We were contemplating adding a steady sail to our GB not long after we bought it. We had no thoughts of propulsion, just some stabilizing and to reduce hunting on a mooring or at anchor and so limit the rolling component of motion when waves enter a bay. After talking to some GB owners who have them we abandoned the idea. On a GB a steady sail does work as advertised to help reduce yawing on a mooring/anchor for the same reason that putting feathers on the back of an arrow makes it go straight. But everyone we talked to said a steady sail the size that can be accommodated on a boat like ours is virtually useless at reducing or slowing roll in a beam or quartering sea. Plus it can put a hell of a strain on the mast stays, and the mast stays and hardware on boats like ours are not made to take that kind of stress and pressure.

Since then I have read comments on forums from a few boaters who say a steady sail does help a bit to dampen rolling in a beam or quartering waves, but the help is pretty minimal. Most people continue to say they don't help much or at all with underway stabilization and the risk of breaking something (on a stock mast and boom rig) is too great.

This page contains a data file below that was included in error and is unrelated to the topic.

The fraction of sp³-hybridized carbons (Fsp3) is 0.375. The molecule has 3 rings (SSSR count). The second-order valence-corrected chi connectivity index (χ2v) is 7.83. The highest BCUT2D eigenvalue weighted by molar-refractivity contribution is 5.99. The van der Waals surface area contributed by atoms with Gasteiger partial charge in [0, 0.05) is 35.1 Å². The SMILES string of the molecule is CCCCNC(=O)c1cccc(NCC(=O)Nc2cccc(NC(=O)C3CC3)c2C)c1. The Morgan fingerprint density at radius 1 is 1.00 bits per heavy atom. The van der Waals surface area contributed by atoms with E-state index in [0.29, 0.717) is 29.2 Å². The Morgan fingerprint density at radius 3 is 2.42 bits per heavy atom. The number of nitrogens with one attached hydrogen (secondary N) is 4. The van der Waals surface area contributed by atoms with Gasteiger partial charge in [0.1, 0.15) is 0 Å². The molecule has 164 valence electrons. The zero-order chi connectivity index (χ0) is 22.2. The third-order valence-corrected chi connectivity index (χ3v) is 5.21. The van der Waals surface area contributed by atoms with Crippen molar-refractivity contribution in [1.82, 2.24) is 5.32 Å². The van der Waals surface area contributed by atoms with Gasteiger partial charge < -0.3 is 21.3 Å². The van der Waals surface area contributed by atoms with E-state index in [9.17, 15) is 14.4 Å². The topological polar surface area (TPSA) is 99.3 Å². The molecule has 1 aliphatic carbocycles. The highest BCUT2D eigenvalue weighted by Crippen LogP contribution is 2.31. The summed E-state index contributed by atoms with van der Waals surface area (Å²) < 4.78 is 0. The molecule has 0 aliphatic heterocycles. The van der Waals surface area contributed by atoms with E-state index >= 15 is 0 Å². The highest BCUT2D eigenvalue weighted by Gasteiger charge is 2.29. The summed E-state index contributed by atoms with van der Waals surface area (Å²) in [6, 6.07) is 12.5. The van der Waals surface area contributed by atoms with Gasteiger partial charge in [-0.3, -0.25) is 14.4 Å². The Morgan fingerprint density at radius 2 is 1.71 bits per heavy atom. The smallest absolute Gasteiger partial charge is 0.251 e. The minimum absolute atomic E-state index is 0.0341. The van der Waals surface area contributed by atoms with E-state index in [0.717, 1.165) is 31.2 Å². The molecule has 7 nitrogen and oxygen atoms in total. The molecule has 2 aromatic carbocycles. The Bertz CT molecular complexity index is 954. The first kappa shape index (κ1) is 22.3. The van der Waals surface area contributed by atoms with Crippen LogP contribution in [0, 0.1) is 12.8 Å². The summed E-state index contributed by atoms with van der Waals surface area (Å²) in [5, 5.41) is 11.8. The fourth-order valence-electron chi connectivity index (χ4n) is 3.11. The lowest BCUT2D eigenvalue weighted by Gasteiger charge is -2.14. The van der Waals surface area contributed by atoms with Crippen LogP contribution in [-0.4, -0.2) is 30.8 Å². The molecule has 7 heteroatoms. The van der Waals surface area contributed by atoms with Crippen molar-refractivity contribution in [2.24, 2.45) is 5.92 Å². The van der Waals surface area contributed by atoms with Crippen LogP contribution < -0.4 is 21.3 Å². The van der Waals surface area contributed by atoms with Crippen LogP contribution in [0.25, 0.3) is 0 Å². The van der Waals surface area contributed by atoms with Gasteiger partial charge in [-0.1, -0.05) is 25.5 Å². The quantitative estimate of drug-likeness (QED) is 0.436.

Today if we want to minimize yawing on a mooring or anchor we simply put out a stern anchor.

If one can fabricate a mast and boom that are large enough, are stayed strong enough, and locate them properly as on Mark's Coot, a sail rig can provide a degree of both propulsion and stabilization that are probably worth having if you want them.
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Old 02-12-2012, 04:56 PM   #3